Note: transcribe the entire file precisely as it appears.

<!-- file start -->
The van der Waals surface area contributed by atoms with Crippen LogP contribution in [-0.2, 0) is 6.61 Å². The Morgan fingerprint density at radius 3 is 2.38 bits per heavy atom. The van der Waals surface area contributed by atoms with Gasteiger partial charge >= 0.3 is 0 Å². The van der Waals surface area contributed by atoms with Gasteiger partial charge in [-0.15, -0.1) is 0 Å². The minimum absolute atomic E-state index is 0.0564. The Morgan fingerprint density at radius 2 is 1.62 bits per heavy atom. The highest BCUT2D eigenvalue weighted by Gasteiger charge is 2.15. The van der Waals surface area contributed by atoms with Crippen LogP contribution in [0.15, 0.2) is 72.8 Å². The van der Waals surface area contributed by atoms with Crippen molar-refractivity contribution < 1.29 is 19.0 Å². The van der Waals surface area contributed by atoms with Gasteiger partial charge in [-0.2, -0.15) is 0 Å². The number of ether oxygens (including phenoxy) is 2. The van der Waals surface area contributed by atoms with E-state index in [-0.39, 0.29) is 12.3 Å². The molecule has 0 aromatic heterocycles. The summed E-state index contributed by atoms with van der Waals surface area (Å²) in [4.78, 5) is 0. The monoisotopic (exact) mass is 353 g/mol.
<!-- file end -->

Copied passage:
The van der Waals surface area contributed by atoms with Crippen LogP contribution in [-0.2, 0) is 6.61 Å². The Morgan fingerprint density at radius 3 is 2.38 bits per heavy atom. The van der Waals surface area contributed by atoms with Gasteiger partial charge >= 0.3 is 0 Å². The van der Waals surface area contributed by atoms with Gasteiger partial charge in [-0.15, -0.1) is 0 Å². The minimum absolute atomic E-state index is 0.0564. The Morgan fingerprint density at radius 2 is 1.62 bits per heavy atom. The highest BCUT2D eigenvalue weighted by Gasteiger charge is 2.15. The van der Waals surface area contributed by atoms with Crippen LogP contribution in [0.15, 0.2) is 72.8 Å². The van der Waals surface area contributed by atoms with Crippen molar-refractivity contribution < 1.29 is 19.0 Å². The van der Waals surface area contributed by atoms with Gasteiger partial charge in [-0.2, -0.15) is 0 Å². The number of ether oxygens (including phenoxy) is 2. The van der Waals surface area contributed by atoms with E-state index in [-0.39, 0.29) is 12.3 Å². The molecule has 0 aromatic heterocycles. The summed E-state index contributed by atoms with van der Waals surface area (Å²) in [4.78, 5) is 0. The monoisotopic (exact) mass is 353 g/mol.